Does your day feel empty if you don't read God's word? When you are drive down the road with your kids, do you talk about God's word? When you go to bed at night, do you discuss God's word with your spouse? I'll admit, there are times even I get tired of reading The Story and writing this blog. It's another thing on my to-do list for the week. But knowing you are reading this, knowing that you are reading The Story with me, encourages me to stick with it. If I sometimes get weary, how much more your spouse or friends? Just as much as you encourage me and let me know you are reading these posts, encourage those around you to keep reading The Story with you.
Why is it so important? Well let me tell you a quick story. When I was in Germany, I went to one of the concentration camps. There are some scary, creepy, terrifying sites: rooms full of shoes from those who died, pictures of piles of bodies, large furnaces where bodies were cremated. But the most terrifying site for me was the last sign in the museum. It simply said, "Those who cannot remember the past are bound to repeat it."
We can learn from the Israelites. Just as Moses wanted the next generation to learn from the mistakes of his, so we too can learn from them. What's the secret to happiness? The answers are right in front of us! They aren't "up in heaven so that you have to ask, 'Who will ascend into heaven to get it and proclaim it to us so we may obey it.'" They aren't, "Beyond the sea so that you have to ask, 'Who will cross the sea to get it and proclaim it to us so we may obey it?' (p. 86-87). "No, the word is very near you; it is in your mouth and in your heart so you may obey it" (p. 87). It's no secret: the Lord gives us the answers - he gives us the way to happiness and the road-map to heaven. When we read God's word our focus is brought back to the upper story, to the giver of everything good, and to our Savior Jesus. Make it a point to read - yes even memorize - God's word. Like Moses, pass it on to the next generation. Put his word in your heart. Make a point of studying and talking about it every day. I read my Bible at work during my lunch break and with my wife before bed. You've read his word today. What piece would you like to memorize? When will you talk about it with those around you? When will you read it tomorrow?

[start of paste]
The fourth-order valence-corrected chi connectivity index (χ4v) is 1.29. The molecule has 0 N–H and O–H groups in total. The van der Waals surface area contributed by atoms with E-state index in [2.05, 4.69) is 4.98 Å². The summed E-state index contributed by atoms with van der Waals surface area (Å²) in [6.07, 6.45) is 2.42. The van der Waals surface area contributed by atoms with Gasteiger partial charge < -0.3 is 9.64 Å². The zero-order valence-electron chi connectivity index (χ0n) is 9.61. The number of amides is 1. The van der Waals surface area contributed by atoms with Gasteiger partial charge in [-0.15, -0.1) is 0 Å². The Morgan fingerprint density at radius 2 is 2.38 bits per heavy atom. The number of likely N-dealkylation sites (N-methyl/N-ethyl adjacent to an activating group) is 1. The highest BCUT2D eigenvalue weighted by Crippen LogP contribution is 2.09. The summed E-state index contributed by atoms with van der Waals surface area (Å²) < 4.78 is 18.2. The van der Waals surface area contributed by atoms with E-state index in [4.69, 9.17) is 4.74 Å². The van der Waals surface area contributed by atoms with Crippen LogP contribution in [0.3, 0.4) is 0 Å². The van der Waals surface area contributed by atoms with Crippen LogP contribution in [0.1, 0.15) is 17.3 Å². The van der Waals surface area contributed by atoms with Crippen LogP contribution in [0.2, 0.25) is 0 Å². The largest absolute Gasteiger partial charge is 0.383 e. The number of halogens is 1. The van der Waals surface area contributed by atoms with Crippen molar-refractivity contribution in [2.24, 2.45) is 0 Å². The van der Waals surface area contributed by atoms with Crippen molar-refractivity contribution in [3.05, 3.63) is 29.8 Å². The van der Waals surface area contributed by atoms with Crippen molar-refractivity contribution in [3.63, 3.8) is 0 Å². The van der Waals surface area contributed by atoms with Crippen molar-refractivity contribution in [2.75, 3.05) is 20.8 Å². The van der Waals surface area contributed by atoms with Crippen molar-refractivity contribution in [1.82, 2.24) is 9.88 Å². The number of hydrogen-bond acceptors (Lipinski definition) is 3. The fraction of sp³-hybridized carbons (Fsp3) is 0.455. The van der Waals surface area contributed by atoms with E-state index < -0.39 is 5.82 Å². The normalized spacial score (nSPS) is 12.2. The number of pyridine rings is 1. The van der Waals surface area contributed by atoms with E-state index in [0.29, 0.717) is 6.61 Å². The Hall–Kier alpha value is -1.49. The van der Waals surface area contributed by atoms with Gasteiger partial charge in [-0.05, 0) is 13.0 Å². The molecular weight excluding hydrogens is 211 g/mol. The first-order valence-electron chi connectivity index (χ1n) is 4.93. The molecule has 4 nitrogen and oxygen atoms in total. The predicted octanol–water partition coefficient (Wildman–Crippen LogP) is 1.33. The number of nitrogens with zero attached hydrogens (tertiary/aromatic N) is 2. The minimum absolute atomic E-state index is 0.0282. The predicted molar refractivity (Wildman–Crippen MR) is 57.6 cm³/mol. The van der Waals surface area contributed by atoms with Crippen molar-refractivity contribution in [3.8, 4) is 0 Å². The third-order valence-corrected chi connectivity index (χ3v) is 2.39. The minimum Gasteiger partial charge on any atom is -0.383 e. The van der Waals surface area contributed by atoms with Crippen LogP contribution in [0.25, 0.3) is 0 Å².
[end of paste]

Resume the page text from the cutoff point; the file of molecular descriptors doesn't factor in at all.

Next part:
1. Jesus, lead us on
Till our rest is won;
And although the way be cheerless,
We will follow calm and fearless.
Guide us by Thy hand
To our fatherland.
2. If the way be drear,
If the foe be near,
Let not faithless fears o'ertake us;
Let not faith and hope forsake us;
For through many a woe
To our home we go.
3. When we seek relief
From a long-felt grief;
When temptations come alluring,
Make us patient and enduring;
Show us that bright shore
Where we weep no more.
4. Jesus, lead Thou on
Till our rest is won.
Heavenly Leader, still direct us,
Still support, control, protect us,
Till we safely stand
In our fatherland.
For those who like more:
- John 3:14-15 The Israelites will later turn the bronze snake into an idol. The Lord's point wasn't that they should worship it. According to John, what was the snake on the pole a picture of? Who must we look to be saved from death?
- Moses realized the importance of passing God's word on to the next generation. The symposium this last year at Wisconsin Lutheran Seminary focused on Lutheran Schools. Read the three papers at http://wlsce.net/symposium.